The circular saw is a type of hand saw that utilizes circular blades similar to those of the table saw. They are most commonly found in 8”, 10”, and 12” diameters, but can also be found in diameters ranging from 5 ½” to 24”. The diameter of the blade will determine the depth of the cut. Circular saw blades are typically tungsten carbide tipped for precision and longevity due to the nature of their use, but high-speed steel blades can also be found.

Circular saw blades have a straight, narrow, and accurate cut with a relatively smooth surface. The design of the blade needed can be determined by whether you are performing general lumber cutting such as ripping and crosscutting, and whether you are cutting plywood, plastic laminates, particle board, hardboard, or medium-density fiberboard. The same blade types discussed above for table saw also apply to circular saws.

Miter Saw
A miter saw operates by manually pulling the saw blade down onto the material that is being cut. This material is held firmly against a “fence”, which ensures a precise and accurate cut. The main difference between the blades of a miter saw and those of a table saw or circular saw is the angle of the teeth.

The teeth of a miter saw have a negative hook at the end that holds the material against the fence, whereas a table saw and circular saw have a hook that pulls the material towards the blade. Miter saws are most commonly used in creating frames and cutting moldings. They are created for crosscutting and are not suitable for long rips.

There are four basic cuts for the miter saw:

  1. A miter cut that is angled across the width of the board
  2. A compound cut combining miter and beveled cuts
  3. A beveled cut which cuts part-way into the thickness of the board
  4. A straight cut across the grain of the board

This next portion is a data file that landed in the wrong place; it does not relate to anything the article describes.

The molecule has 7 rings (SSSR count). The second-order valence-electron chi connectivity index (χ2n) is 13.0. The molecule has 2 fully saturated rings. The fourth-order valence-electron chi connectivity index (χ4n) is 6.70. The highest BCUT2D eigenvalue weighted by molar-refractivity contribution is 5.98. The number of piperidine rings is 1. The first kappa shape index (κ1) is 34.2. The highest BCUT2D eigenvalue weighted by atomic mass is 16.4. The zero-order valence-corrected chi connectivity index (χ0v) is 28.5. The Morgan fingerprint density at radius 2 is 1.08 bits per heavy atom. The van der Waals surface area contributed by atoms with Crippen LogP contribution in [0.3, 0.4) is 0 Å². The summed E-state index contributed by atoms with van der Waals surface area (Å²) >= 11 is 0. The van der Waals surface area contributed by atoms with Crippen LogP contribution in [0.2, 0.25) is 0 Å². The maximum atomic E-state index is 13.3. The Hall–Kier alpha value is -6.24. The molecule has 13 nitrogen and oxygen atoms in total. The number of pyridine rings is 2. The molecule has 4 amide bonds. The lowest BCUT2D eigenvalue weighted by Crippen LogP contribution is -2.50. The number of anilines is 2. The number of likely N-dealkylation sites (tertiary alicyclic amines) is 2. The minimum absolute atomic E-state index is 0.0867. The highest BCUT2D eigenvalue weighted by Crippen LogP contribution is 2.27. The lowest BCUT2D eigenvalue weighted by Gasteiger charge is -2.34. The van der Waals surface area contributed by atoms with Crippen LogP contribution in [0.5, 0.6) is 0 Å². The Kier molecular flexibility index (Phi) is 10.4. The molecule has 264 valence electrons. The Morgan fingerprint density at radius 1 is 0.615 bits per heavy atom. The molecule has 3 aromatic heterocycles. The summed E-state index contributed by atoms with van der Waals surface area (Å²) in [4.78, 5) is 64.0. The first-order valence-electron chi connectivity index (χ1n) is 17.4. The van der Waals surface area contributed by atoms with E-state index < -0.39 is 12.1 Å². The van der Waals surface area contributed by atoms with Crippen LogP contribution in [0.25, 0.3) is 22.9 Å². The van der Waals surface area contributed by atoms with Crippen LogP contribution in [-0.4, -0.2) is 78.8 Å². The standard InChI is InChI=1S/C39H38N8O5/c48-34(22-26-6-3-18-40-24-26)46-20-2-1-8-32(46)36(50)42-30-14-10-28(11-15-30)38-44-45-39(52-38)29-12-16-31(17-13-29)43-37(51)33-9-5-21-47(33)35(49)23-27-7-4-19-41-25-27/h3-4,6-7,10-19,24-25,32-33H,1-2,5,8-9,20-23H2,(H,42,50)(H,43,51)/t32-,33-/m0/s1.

Choosing Reciprocating Saw Blades

A reciprocating saw applies to any saw that has an oscillating back and forth cutting motion. These include jigsaws, scroll saws, sabre saws, and rotary reciprocating saws. When choosing a reciprocating saw blade there are two main things take into consideration.

There are three main types of reciprocating blades and each has its own purpose:

What will you be cutting?

  • High-speed steel blades are ideal for cutting non-ferrous metals such as aluminum, copper, and brass.
  • High Carbon steel blades are designed for softer material such as wood, particleboard, plastics, and laminates.
  • Bi-metal blades are combination of high-speed steel and high-carbon steel. This results in a tough and flexible blade that is suitable for the most demanding of applications where versatility and breakage are factors.

How dense is the material?
To achieve the best cut, it is important to match the density of the material you are cutting with the proper TPI. For dense material you want more TPI, and for less dense materials you want less TPI. Cutting material that is too dense for the TPI of your blade will quickly result in a dull and useless blade.


Every woodworking shop or hobbyist should have at least three, maybe even four different blades handy:

  • A good quality general purpose or combination blade that will be used for 90% of your sawing tasks.
  • A blade for cutting hard woods such as a 24-toothed rip blade. This saw blade will also save wear and tear on your everyday general purpose or combination blade.
  • A premium 40-toothed all-purpose blade dedicated to crosscutting lumber and most plywood. If funds are not an issue, an 80-toothed blade will make the best cross-cuts and panel cuts possible.
  • A TCG blade if you work with a lot of laminates and non-ferrous metals. Most other blade will just dull of used on these materials, which in the long run costs more money.